16

I have a huge tarbell archive with an excessively large or corrupt error_log that causes the archive to hang when attempting to extract it. Is there a way to remove this from the archive before unzipping or extract the archive without extracting that specific file on Mac OS X terminal?

I found this post on how to efficiently-remove-files-from-large-tgz however, I tried the --delete flag, but received this error:

tar: Option --delete is not supported

Is there a way to:

  1. remove the file from the archive without unzipping it?
  2. extract the archive but exclude the file?
3
  • Which version of tar are you using? If its outdated then try to update to the latest version and check the man page if tar supports --delete as an option.
    – Santosh A
    Jun 21 '15 at 8:21
  • 1
    The --delete option is specific to some tar programs (notably the default available under linux). From memory, the default tar under macos does not support that. You'll need to read the man/help file, or obtain a program that supports such functionality. All else failing, unzip the .tar.gz file, extract everything from the archive, delete the unwanted file, and then rebuild the archive.
    – Peter
    Jun 21 '15 at 8:24
  • Santosh and Peter, thank you so much for your responses. Santosh, not sure which version of tar is running on Mac OS x nor how to update it. Peter, thanks too. This isn't an option, since extracting the archive fails due to how large the error_log is. Jun 21 '15 at 15:09
25

As mentioned in the comments it's not possible to remove the file using tar, but you can exclude the file when extracting:

tar -zxvf file.tar.gz --exclude "file_to_exclude"
1
  • Worked like a charm. Thank you. Jun 21 '15 at 15:10
10

You can repackage it like this:

tar -czvf ./new.tar.gz --exclude='._*' @old.tar.gz

I used ._* to remove all ._files, but you can use any pattern you like, including a full path, directory, filename, or whatever.

2
  • This is the only answer that actually solves my issue of not adding additional files into the tar in the first place. Thanks! May 6 '20 at 15:08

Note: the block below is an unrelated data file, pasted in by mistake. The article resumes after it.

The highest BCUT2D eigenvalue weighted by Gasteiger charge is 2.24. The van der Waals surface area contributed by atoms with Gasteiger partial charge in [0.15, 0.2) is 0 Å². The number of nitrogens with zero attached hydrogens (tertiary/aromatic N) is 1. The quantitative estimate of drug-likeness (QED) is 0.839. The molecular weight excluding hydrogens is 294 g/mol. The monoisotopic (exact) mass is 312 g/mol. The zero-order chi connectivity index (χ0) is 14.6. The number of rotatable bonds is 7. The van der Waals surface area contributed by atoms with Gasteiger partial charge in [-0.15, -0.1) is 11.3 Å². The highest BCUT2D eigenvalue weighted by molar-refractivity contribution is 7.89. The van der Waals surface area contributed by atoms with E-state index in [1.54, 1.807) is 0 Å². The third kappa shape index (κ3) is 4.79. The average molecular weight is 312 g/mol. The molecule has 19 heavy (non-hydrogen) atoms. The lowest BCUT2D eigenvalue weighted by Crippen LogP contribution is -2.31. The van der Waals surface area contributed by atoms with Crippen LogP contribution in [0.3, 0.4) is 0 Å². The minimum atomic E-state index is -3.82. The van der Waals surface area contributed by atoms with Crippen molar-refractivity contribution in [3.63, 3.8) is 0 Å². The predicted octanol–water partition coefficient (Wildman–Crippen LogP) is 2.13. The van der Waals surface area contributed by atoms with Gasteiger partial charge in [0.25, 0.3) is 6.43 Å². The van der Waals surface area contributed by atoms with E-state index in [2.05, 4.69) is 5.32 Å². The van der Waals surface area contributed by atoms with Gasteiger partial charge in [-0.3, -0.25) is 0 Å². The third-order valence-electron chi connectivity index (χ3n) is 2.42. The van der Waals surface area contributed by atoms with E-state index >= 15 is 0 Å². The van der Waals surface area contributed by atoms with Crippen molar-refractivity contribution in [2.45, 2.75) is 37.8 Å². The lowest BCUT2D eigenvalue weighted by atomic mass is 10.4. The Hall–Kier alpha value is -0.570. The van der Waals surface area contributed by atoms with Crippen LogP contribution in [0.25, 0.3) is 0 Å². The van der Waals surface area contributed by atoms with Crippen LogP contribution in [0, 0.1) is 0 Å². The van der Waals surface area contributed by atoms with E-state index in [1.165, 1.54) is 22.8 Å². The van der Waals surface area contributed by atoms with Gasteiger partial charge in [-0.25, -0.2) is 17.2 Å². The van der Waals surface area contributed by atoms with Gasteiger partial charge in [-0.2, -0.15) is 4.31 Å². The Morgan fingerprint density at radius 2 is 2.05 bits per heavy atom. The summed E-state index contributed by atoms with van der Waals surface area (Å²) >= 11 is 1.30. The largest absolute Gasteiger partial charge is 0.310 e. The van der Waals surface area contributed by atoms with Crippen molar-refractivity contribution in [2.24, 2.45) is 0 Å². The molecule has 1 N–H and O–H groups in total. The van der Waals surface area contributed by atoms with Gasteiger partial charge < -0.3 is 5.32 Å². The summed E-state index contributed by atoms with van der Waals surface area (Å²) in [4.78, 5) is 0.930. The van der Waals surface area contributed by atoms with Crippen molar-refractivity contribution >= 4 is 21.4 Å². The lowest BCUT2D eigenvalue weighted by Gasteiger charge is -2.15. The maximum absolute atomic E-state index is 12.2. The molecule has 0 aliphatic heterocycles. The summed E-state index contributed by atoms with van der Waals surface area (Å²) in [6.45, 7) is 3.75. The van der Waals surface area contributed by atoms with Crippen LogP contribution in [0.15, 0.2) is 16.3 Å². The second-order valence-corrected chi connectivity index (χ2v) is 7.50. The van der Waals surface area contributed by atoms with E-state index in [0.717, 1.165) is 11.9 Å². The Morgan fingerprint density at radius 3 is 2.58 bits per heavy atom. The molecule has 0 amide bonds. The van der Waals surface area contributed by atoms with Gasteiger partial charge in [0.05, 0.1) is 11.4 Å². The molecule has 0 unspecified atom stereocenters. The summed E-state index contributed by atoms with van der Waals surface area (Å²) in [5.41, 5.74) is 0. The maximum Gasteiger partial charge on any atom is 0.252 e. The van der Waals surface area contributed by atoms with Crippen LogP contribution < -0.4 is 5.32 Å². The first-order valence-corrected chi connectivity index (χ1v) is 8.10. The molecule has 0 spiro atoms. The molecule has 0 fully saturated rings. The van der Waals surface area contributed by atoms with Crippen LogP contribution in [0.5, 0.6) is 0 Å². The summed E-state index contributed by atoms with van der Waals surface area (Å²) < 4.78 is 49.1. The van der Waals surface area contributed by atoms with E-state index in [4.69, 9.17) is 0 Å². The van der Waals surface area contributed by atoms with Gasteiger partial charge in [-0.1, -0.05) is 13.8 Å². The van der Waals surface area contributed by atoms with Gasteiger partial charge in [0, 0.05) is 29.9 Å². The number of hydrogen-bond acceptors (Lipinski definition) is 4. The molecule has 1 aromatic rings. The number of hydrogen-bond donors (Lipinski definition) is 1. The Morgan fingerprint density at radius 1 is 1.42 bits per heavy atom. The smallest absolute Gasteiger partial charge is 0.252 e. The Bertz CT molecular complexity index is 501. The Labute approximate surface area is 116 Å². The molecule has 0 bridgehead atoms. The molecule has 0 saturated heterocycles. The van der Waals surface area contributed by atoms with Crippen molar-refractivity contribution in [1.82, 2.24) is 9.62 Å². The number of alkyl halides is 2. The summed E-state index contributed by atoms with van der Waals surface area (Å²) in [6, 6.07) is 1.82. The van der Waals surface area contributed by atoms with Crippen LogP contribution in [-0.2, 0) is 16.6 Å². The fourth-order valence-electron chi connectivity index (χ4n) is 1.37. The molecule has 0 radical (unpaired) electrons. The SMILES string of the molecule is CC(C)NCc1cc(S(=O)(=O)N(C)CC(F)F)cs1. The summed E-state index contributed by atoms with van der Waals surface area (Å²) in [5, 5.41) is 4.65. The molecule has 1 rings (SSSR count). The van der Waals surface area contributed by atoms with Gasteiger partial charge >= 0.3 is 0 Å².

• 3
    Requires bsdtar though, GNU tar does not support '@' syntax.
    – Jakob
    Nov 12 '20 at 19:54
3

I did that in tree steps. Hopefully will help others in the future.

gzip -d file.tar.gz
tar -f file.tar --delete folder1/file1.txt --delete folder2/file2.txt
gzip -9 file.tar

If you have multiple files use this. But the archives them must have all the files you want to delete, or tar will give a error.

for f in *.tar.gz
do
        echo "Processing file $f"
        gzip -d "$f"
        tar -f "${f%.*}" --delete folder1/file1.txt --delete folder2/file2.txt
        gzip -9 "${f%.*}"
done
0

I wanted to remove the jdk directory from the elasticsearch-oss archive with a one liner, and this is what I came up with:

gzip -d elasticsearch-oss-7.10.1-linux-x86_64.tar.gz -c | tar --delete --wildcards */jdk | gzip - > /tmp/tmp.$$.tar.gz && mv /tmp/tmp.$$.tar.gz elasticsearch-oss-7.10.1-linux-x86_64.tar.gz

I further refined this to include the download:

curl -Ss https://artifacts.elastic.co/downloads/elasticsearch/elasticsearch-oss-7.10.1-linux-x86_64.tar.gz | gzip -d - -c | tar --delete --wildcards */jdk | gzip - > elasticsearch-oss-7.10.1-linux-x86_64.tar.gz

Works a treat on ubuntu 20.04, so gnu tar which does not support the @ sign.

-6

Dear you can delete the archive file through the same format as we remove the directory from below command through

command:- rm -rf archive file name r:- recursively

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